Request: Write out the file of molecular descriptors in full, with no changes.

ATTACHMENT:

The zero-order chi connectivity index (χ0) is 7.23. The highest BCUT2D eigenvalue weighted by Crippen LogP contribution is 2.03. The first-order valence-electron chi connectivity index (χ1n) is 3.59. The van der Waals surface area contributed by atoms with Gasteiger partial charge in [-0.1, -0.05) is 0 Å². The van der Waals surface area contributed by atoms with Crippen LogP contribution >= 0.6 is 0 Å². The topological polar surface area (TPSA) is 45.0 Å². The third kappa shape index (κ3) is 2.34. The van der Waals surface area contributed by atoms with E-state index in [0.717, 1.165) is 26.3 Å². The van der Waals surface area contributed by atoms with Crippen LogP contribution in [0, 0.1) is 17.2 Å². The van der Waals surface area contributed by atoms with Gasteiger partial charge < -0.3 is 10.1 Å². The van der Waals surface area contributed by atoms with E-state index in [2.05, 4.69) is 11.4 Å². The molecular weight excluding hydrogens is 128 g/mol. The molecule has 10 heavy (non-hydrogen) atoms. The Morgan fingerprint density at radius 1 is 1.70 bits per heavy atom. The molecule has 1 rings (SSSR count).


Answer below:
The zero-order chi connectivity index (χ0) is 7.23. The highest BCUT2D eigenvalue weighted by Crippen LogP contribution is 2.03. The first-order valence-electron chi connectivity index (χ1n) is 3.59. The van der Waals surface area contributed by atoms with Gasteiger partial charge in [-0.1, -0.05) is 0 Å². The van der Waals surface area contributed by atoms with Crippen LogP contribution >= 0.6 is 0 Å². The topological polar surface area (TPSA) is 45.0 Å². The third kappa shape index (κ3) is 2.34. The van der Waals surface area contributed by atoms with E-state index in [0.717, 1.165) is 26.3 Å². The van der Waals surface area contributed by atoms with Crippen LogP contribution in [0, 0.1) is 17.2 Å². The van der Waals surface area contributed by atoms with Gasteiger partial charge < -0.3 is 10.1 Å². The van der Waals surface area contributed by atoms with E-state index in [2.05, 4.69) is 11.4 Å². The molecular weight excluding hydrogens is 128 g/mol. The molecule has 10 heavy (non-hydrogen) atoms. The Morgan fingerprint density at radius 1 is 1.70 bits per heavy atom. The molecule has 1 rings (SSSR count).